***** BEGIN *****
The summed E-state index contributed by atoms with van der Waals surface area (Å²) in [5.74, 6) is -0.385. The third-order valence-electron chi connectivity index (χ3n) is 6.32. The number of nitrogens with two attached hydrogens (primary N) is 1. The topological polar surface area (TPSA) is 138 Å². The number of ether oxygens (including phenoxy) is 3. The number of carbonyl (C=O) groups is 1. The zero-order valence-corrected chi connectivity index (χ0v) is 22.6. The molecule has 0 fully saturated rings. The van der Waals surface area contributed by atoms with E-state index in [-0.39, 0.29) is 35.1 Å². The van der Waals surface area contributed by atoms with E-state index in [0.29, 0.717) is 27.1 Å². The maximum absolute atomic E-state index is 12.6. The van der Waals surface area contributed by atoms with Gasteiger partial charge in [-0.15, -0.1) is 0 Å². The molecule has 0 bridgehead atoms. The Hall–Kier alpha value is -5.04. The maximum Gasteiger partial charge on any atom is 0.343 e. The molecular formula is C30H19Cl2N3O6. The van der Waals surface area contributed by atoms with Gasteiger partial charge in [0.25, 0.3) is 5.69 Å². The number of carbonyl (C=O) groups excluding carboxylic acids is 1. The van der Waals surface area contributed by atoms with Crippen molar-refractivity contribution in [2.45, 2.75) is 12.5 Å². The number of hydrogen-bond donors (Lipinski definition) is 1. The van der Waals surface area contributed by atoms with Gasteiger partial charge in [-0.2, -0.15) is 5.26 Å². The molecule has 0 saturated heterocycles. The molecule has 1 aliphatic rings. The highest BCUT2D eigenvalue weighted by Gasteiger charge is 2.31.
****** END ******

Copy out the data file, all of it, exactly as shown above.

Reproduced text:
The summed E-state index contributed by atoms with van der Waals surface area (Å²) in [5.74, 6) is -0.385. The third-order valence-electron chi connectivity index (χ3n) is 6.32. The number of nitrogens with two attached hydrogens (primary N) is 1. The topological polar surface area (TPSA) is 138 Å². The number of ether oxygens (including phenoxy) is 3. The number of carbonyl (C=O) groups is 1. The zero-order valence-corrected chi connectivity index (χ0v) is 22.6. The molecule has 0 fully saturated rings. The van der Waals surface area contributed by atoms with E-state index in [-0.39, 0.29) is 35.1 Å². The van der Waals surface area contributed by atoms with E-state index in [0.29, 0.717) is 27.1 Å². The maximum absolute atomic E-state index is 12.6. The van der Waals surface area contributed by atoms with Gasteiger partial charge in [-0.15, -0.1) is 0 Å². The molecule has 0 bridgehead atoms. The Hall–Kier alpha value is -5.04. The maximum Gasteiger partial charge on any atom is 0.343 e. The molecular formula is C30H19Cl2N3O6. The van der Waals surface area contributed by atoms with Gasteiger partial charge in [0.25, 0.3) is 5.69 Å². The number of carbonyl (C=O) groups excluding carboxylic acids is 1. The van der Waals surface area contributed by atoms with Crippen molar-refractivity contribution in [2.45, 2.75) is 12.5 Å². The number of hydrogen-bond donors (Lipinski definition) is 1. The van der Waals surface area contributed by atoms with Gasteiger partial charge in [-0.2, -0.15) is 5.26 Å². The molecule has 0 saturated heterocycles. The molecule has 1 aliphatic rings. The highest BCUT2D eigenvalue weighted by Gasteiger charge is 2.31.